Harrisburg: glass is trash, paper is gold

Harrisburg, P.a. — (WHTM-TV)

“Glass is trash, paper is gold.” Harrisburg is asking residents to break old habits and throw all glass in the trash while expanding other recyclables.

If you do a YouTube search for old ‘Sesame Street’ recycling clips, you’re bound to see ‘Oscar the Grouch’ or cartoons from the 80’s and 90’s discuss the importance of recycling glass.

On the 45th Earth Day celebration on Wednesday, Harrisburg told residents to forget Sesame Street lessons.

“Glass is trash, paper is gold,” said Mayor Eric Papenfuse.

He along with Harrisburg Recycle Coordinator John Rarig, explained that when glass is collected in what’s called a ‘single-stream’ process, much of the glass breaks and contaminates the other recyclables.

Rarig also said recycling glass did not have the cost-benefit as first thought it would about 30 years ago. And, the City claims studies show glass is not harmful to the environment when put in the trash.

“Glass is also not a detriment to the environment,” Papenfuse said. “It won’t leech into the soil, it won’t cause a problem.”

But, because much of Restaurant Row has a large quantity of glass, especially after a weekend, the city will still collect glass commercially.

“If you are a bar or a business that produces an extraordinary amount of glass, we will pick up that glass and recycle it,” said the mayor.

Any penalty for not recycling glass is “later down the road”, but the City hopes education will work before the possibility of citations.

Those who wish to still recycle glass can do so at the Uptown Plaze or the incinerator.

Papenfuse said besides trashing glass, the city is expanding what’s accepted in the recycling program.

“Paper is the big deal,” said Rarig.

Harrisburg asks residents to put just about every paper product imaginable into the recycling. On a table inside City Hall, there were examples such as: newspapers, magazines, junk mail, office papers, and juice cartons.

“And, modern wine cartons,” Rarig added.

He also asked people to flatten non-waxy cardboard and toss that into the blue bins. Cardboard includes corrugated and cereal boxes minus the wax liners.

Harrisburg expanded plastics as well. What was once a ‘one through five’ acceptance now includes plastics up to “number 7s”. This is indicated by the small label on plastic products, typically on the bottom.

Plastic recyclable examples include shampoo and ketchup bottles, detergent container, yogurt cups, and salad containers.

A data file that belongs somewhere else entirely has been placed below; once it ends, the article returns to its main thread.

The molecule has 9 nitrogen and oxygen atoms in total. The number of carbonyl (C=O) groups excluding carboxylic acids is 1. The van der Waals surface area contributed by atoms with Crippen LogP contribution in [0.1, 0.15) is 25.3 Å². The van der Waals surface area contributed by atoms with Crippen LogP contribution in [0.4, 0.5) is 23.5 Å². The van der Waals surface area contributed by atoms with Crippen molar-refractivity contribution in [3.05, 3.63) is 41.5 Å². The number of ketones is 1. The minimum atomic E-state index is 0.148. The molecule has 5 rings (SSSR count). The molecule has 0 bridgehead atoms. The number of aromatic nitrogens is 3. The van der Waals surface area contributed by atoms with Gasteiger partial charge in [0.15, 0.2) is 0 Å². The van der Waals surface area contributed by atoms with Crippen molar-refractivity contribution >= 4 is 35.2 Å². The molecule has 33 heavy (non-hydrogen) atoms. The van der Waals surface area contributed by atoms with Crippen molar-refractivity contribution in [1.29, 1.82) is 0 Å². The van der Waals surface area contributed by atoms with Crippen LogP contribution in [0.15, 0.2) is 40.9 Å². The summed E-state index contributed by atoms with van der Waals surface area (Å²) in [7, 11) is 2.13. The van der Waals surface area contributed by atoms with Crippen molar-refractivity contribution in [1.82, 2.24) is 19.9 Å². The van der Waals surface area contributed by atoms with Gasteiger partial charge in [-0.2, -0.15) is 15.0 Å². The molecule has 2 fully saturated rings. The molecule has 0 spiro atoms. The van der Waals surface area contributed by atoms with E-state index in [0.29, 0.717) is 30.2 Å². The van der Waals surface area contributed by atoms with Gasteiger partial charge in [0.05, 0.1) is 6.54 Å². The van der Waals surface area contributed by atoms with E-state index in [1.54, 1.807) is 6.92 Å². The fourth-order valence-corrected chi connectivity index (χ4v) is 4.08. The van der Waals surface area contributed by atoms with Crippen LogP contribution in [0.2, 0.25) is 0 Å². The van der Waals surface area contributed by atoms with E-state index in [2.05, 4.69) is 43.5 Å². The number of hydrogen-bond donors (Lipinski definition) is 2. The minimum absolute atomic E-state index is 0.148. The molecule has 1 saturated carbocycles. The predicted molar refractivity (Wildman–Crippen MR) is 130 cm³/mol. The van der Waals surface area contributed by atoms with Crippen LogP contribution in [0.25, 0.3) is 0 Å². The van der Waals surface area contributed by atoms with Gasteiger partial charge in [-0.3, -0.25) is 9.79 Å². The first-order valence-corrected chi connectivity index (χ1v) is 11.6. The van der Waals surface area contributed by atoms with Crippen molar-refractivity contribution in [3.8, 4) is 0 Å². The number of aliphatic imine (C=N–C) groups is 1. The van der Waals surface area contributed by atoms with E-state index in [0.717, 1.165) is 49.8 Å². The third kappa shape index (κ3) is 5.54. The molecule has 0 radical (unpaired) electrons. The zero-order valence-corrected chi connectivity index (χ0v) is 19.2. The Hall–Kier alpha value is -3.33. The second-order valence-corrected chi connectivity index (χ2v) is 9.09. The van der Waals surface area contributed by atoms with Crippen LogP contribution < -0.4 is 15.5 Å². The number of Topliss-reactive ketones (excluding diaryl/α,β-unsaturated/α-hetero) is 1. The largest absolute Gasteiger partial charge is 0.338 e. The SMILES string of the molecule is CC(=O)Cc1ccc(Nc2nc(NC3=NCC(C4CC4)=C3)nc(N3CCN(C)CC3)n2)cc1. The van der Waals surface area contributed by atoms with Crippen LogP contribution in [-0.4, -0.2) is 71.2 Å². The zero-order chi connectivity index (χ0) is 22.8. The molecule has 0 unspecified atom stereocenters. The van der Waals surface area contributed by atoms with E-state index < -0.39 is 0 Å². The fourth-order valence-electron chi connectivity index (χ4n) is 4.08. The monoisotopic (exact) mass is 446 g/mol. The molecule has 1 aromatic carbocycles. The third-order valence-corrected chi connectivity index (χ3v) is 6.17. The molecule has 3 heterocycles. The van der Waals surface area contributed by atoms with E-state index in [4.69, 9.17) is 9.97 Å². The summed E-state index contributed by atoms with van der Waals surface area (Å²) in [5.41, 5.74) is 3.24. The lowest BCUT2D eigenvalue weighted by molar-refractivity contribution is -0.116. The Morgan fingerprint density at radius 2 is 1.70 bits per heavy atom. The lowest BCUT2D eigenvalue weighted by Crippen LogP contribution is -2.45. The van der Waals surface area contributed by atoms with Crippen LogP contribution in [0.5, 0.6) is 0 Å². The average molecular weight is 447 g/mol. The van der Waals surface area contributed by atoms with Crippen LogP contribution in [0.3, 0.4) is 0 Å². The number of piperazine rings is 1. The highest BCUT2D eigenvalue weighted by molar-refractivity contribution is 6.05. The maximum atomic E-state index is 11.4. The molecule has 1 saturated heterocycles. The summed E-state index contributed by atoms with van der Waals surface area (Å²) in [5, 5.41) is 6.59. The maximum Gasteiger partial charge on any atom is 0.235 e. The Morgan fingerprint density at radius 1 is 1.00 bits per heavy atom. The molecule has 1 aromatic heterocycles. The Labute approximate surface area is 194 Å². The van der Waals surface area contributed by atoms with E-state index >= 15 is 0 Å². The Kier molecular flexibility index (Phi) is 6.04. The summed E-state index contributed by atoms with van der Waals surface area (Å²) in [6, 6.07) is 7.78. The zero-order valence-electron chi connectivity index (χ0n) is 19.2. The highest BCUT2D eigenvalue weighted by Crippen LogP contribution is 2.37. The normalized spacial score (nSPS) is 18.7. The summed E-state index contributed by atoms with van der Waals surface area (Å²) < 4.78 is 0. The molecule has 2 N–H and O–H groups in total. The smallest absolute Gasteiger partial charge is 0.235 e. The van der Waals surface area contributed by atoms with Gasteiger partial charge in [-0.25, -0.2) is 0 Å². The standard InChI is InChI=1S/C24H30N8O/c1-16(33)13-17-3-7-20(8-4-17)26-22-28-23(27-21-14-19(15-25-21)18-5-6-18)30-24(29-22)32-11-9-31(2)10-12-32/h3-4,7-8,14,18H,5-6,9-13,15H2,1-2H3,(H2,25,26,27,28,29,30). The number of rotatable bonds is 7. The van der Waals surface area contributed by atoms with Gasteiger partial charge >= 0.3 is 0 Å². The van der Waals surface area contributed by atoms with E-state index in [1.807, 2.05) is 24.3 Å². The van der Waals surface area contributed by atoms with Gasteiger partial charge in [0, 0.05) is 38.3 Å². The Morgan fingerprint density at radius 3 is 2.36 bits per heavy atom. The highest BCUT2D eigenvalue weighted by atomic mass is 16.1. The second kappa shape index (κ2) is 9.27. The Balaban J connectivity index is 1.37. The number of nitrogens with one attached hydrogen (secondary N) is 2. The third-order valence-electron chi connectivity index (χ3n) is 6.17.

Residents are also asked to include most tin and steel products such as; soup cans, soda cans, aerosol cans, and washed out paint cans.

To accommodate the expanded materials, Harrisburg has big blue barrels on order that will be issued to city residences later this year. Until then, residents are able to pick up the smaller blue bins inside city hall.

Most business was issued large black containers that can accommodate more recyclable materials. Papenfuse said the city is looking to get commercial properties on board with public services and get them away from private contracts.

A representative with HACC said the school made a decision to use Harrisburg for waste disposal.

When asked about the possibility of bidding out to private trash services, the mayor said studies were done before he took office. Papenfuse said private haulers charge more than if services are kept in-house.

According to the incinerator deal and the Recovery Plan, Harrisburg is required to “put of pay” or dispose an annual 35,000 tons of waste. Papenfuse believed the city will meet the requirement despite the recycling changes.

The mayor argues putting glass in the trash is not an incentive to waste more, but a cost-efficient method to expand the recycling program.

Rarig said Harrisburg City recycles about 20-25 percent of its waste, more than most municipalities. According to him, that number could be even better.

Papenfuse said making the required changes will prove to turn trash to treasure.

“We made this change with my family and I’m telling you we are probably triple the recycling,” he said.

There is more information on what can be recycled on the city’s website.

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